Premium Growth

The Affordable Care Act was supposed to help tamp down health care costs, and some supporters have suggested (possibly prematurely) that the law has been responsible for a slowdown in health spending growth.

But average Americans haven’t seen much of a difference yet. A new analysis released on Wednesday found that workers’ spending on premiums swelled by 74% between 2003 and 2011.

And while the ACA contains measures to control premiums — like new rules on insurer oversight and administrative spending — observers don’t expect any immediate relief.

“Hold onto your hat,” consultant Robert Laszewski warns. Having spoken with a number of insurers in the individual and small group markets, Laszewski says to “expect a 30% to 40% increase in the baseline cost of individual health insurance to account for the new premium taxes, reinsurance costs, benefit mandate increases, and underwriting reforms.”

Those premium hikes may disproportionately hit people in their 20s and 30s, given new regulations that will narrow the difference in health insurance rates between younger and older consumers.

They also allow opponents of the ACA to score political points. The ongoing rise in premium costs “breaks a promise made by the president to lower premiums for families by $2,500,” according to Rep. Phil Roe (R-Tenn.).

Employer Decisions

One of the most significant industry questions post-ACA: Will employers continue to provide traditional health benefits for their workers, drop coverage or adopt new models in hopes of controlling spending?

It’s been hard to get a clear answer, partly because firms have been slow to announce their changes, fearing public backlash. “Road to Reform” recently reviewed a slew of employer efforts to control benefit costs, such as possibly shifting more full-time workers into part-time arrangements, and the accompanying critical news reports.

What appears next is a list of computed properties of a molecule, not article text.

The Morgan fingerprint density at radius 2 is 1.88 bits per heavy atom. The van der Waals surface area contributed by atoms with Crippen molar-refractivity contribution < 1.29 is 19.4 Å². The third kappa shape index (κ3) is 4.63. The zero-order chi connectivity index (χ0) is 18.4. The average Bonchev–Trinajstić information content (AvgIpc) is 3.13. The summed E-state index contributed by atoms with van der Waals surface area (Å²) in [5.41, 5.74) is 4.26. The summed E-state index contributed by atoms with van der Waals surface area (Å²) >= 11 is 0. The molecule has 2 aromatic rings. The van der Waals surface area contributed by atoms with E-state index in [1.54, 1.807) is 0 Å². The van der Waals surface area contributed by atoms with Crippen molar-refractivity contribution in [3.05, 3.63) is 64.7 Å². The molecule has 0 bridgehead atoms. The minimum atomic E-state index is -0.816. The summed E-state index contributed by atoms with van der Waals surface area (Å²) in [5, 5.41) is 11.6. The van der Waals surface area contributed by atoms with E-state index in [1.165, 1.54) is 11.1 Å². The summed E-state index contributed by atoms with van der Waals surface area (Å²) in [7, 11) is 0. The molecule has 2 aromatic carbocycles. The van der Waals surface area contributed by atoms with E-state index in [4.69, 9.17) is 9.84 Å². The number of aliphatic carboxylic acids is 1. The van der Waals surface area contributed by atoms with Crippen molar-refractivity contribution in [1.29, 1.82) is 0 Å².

One of those companies was Darden Restaurants, which has since clarified that it would not be modifying workers’ hours.

“The program was only a test,” Darden spokesperson Matt Kobussen tells California Healthline, and “none of [the company’s] current full-time employees, hourly or salaried, will have their full-time status changed as a result of health care reform.”

But less-public changes to benefit design and provision are well in the works, at Darden and elsewhere. For example, the restaurant company is among several major firms exploring whether using defined contribution — where employers pay a fixed amount into employees’ health plans and allow workers to choose their coverage from an online marketplace — would be a more cost-effective way to provide health coverage.

Exchange Implementation

While HHS moved the deadline for states to decide whether they’re operating their own health insurance exchange, it’s kept the Oct. 1, 2013 deadline for all exchanges to begin enrolling consumers. And most observers agree: It will be a sprint to hit that deadline, especially with more states opting to let the government set up the model.

“Will the [federal government] be ready to provide an insurance exchange in all of the states that don’t have one on Oct. 1, 2013?” Laszewski asks.

“I have no idea. And neither does anyone else I talk to … We only hear vague reports that parts of the new federal exchange information systems are in testing.”

Merger and Integration Activity

The case doesn’t carry the weight of Florida v. Sebelius, but FTC v. Phoebe Putney Health System — and FTC v. ProMedica, for that matter — reflects the broad tension between regulators and providers.